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Classic Nashville Roadshow comes to the Ritz

Katie Deal and Jason Petty harmonize on one of the iconic country hits performed during “Classic Nashville Roadshow.” Petty, an Obie Award winner for his off-Broadway tribute to Butler County’s own Hank Williams, “Lost Highway,” made his fourth appearance on the Ritz stage Thursday night.

Katie Deal and Jason Petty harmonize on one of the iconic country hits performed during “Classic Nashville Roadshow.” Petty, an Obie Award winner for his off-Broadway tribute to Butler County’s own Hank Williams, “Lost Highway,” made his fourth appearance on the Ritz stage Thursday night.

Memories, stories and songs made famous by Music City luminaries of the past—with a generous dollop of sly humor mixed in—provided Thursday night’s Ritz audience with a lively and entertaining evening downtown.

“Classic Nashville Roadshow,” the second touring production in the Greenville Area Arts Council’s 2016-17 artistic season, brought a  face familiar to many longtime GAAC patrons.  The show marked Jason Petty’s fourth appearance on the Ritz stage.

“I love being here . . . it feels like a second home,” said Tennessee native Petty, an Obie winner for his off-Broadway hit about Butler County’s native son, Hank Williams, Sr.  “Lost Highway” (“It’s been 20 years now since I first played Hank. I’ve been Hank longer than HANK was Hank”).

Petty partnered on stage with “Georgia peach” Katie Deal, who has toured with her own successful show paying tribute to country legend Patsy Cline.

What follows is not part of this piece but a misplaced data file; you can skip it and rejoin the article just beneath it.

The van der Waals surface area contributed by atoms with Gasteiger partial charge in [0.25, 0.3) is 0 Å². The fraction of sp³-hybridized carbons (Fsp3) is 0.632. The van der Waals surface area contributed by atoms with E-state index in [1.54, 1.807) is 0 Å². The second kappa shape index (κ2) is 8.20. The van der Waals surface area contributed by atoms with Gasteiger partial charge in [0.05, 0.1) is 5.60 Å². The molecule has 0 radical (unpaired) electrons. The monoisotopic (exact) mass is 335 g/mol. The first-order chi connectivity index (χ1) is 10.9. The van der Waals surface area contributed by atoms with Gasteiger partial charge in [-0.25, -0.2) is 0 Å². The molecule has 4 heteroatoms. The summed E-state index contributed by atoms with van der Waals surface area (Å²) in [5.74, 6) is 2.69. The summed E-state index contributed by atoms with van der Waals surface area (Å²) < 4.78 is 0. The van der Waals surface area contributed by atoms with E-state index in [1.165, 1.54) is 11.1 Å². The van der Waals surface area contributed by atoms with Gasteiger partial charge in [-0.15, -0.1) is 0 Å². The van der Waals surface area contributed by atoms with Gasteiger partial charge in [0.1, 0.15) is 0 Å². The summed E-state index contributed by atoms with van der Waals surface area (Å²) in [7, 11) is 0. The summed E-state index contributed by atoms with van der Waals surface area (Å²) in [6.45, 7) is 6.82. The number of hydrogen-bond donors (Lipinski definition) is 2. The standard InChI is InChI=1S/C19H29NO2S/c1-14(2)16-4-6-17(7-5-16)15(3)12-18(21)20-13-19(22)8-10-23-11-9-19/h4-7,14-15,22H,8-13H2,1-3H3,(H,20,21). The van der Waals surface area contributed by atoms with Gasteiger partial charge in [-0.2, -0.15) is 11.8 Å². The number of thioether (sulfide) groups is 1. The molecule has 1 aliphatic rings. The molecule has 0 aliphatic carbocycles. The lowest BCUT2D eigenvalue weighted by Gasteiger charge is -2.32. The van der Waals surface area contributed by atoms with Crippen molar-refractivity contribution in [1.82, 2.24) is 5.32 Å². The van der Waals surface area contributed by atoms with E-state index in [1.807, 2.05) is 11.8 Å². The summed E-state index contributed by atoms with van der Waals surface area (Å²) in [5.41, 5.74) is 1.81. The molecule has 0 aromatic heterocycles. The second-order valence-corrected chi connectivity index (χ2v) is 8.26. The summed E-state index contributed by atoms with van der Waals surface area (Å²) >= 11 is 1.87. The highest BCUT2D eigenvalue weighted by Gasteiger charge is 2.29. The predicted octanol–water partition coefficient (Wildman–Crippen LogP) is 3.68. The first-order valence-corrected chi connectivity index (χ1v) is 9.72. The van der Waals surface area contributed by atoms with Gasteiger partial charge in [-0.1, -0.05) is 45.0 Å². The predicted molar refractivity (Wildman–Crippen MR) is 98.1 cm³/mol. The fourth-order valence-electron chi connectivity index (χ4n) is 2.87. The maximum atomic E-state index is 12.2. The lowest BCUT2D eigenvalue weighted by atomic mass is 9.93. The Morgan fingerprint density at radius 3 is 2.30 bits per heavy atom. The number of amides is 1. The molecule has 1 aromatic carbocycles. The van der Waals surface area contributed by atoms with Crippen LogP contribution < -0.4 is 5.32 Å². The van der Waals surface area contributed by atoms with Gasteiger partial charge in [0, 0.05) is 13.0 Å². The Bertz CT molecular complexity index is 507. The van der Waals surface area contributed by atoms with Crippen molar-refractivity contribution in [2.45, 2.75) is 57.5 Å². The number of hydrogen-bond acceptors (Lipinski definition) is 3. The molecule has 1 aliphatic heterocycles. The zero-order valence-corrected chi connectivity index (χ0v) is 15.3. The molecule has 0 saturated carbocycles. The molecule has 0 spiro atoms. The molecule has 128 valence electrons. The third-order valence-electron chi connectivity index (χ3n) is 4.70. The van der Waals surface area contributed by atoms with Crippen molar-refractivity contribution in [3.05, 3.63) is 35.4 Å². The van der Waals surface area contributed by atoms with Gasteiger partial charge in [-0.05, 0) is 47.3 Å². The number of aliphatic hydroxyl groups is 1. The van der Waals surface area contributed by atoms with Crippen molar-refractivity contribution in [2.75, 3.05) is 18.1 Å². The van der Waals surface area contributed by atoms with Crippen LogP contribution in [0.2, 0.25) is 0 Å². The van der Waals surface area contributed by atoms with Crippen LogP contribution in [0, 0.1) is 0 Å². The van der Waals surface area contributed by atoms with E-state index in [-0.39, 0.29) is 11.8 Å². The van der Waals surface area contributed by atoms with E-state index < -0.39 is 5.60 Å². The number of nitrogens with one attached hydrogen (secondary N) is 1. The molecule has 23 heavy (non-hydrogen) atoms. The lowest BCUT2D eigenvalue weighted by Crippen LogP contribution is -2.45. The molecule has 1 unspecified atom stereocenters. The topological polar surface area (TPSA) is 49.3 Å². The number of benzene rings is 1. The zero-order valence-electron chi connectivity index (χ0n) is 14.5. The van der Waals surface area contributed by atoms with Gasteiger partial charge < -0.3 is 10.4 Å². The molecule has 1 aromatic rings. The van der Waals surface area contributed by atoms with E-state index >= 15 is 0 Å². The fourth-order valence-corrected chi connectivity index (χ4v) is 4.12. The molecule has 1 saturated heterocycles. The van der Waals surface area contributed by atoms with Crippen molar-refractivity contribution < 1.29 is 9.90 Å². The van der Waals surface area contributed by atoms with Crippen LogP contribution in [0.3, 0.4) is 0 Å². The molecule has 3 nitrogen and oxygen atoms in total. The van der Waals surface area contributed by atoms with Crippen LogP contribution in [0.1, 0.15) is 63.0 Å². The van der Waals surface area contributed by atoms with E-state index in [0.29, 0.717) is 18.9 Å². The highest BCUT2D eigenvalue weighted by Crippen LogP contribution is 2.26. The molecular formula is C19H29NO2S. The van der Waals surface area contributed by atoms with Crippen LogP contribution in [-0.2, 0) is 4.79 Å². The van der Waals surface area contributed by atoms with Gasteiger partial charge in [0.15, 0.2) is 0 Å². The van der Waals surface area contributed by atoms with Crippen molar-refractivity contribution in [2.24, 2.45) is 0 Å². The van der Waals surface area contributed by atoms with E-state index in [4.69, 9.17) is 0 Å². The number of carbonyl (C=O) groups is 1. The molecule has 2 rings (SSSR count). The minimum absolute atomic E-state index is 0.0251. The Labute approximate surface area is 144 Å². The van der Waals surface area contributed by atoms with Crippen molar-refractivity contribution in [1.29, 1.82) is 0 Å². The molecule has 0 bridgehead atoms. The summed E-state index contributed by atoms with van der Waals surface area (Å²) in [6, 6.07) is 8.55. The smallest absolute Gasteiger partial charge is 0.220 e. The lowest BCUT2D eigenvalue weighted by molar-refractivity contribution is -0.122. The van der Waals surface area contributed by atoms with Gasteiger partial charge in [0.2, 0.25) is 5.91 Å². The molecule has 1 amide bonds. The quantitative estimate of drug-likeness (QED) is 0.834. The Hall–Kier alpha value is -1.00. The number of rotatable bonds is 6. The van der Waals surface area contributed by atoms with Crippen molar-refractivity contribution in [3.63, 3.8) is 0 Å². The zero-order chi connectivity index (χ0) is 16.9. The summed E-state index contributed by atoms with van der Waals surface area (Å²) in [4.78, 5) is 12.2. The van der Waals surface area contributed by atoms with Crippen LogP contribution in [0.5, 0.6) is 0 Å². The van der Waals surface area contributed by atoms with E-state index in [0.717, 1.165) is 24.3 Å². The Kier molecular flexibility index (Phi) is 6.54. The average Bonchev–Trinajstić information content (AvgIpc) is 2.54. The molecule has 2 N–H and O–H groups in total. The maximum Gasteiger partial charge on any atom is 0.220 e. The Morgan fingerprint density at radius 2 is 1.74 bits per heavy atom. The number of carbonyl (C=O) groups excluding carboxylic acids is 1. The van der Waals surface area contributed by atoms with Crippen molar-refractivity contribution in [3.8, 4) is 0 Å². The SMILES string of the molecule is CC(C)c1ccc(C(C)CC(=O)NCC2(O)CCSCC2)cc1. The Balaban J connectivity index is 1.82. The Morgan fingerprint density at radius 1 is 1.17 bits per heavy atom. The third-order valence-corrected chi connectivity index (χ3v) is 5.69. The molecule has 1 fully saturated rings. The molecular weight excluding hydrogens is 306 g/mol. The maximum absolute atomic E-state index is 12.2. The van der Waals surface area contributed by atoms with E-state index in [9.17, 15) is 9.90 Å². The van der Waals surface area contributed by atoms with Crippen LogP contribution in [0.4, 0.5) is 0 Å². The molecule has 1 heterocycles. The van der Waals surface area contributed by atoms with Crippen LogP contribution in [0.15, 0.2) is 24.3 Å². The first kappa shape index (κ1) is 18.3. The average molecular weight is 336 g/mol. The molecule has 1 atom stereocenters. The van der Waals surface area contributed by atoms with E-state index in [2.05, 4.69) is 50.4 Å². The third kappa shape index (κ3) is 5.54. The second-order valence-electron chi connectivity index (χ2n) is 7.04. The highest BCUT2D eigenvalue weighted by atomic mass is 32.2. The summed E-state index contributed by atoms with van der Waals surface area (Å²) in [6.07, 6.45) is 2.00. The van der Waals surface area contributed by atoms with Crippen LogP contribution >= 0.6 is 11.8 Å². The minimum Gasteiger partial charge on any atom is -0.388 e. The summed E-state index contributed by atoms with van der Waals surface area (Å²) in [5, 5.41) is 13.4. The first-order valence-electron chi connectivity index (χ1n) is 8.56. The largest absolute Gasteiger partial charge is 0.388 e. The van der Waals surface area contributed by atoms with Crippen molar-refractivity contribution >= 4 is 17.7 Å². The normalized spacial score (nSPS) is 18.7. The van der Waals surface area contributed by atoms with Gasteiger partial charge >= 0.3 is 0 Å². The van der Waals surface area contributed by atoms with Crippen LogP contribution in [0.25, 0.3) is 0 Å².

The duo, backed by a top-flight band of musicians, performed hits that took listeners through the history of classic country, sharing iconic tunes such as “Wabash Cannonball,” “Your Cheatin’ Heart,” and “Louisiana Woman, Mississippi Man.” Interlaced with the music were anecdotes about the songwriters and singers behind the hits.

Petty told the audience a young Roy Acuff once dreamed of being an athlete before illness sent him to bed and led him to pick up a fiddle.  Deal shared that the “rags to riches” country queen Tammy Wynette renewed her cosmetology license every year until she died “in case she had to get a real job.”  Sarah Colley, better known as Minnie Pearl, once shared by request the naughtiest joke she ever told with Opryland’s young cast members “and had us rolling on the floor,” recalled Petty.

Petty proved adept at channeling the vocal styles and mannerisms of not only Hank Williams, but many other country superstars, including Johnny Cash, Merle Haggard and Buck Owens. 

Deal ably performed songs by Loretta Lynn, Tammy Wynette, Dolly Parton, Jeannie C. Riley and other country legends. She also displayed her comedic flair as Minnie Pearl, coming down to interact with the audience for part of her routine.

“Nashville Road Show” proved to be something of a country fashion show with the vintage costumes worn by both Petty and Deal. One of Deal’s many costume changes turned her into “Willie Nelson,” complete with braids and vest. Her unabashed adoration for the “Red-Headed Stranger” was a running gag throughout the show.

Petty dazzled the audience in two rhinestone-encrusted Nudie suits like those worn by Williams, Sr. and Porter Wagoner in their heyday.  Petty explained that Nudie Cohn, a Ukrainian-born American designer, created these flashy suits for a number of celebrities (“You can’t miss these walking down the street”).

Thursday night’s production earned its vocalists and musicians a standing ovation. Afterwards, the performers signed programs and CDs and posed for photos in the theater lobby, later heading down the street to the Camellia City Bakery for the after party.

“It was a great show,” said attendee Vivian McGowin. “It was wonderful to hear all those old songs again. Hardly anyone plays them anymore.”

The next GAAC production, “Mountain Heart,” is set for January 21, 2017.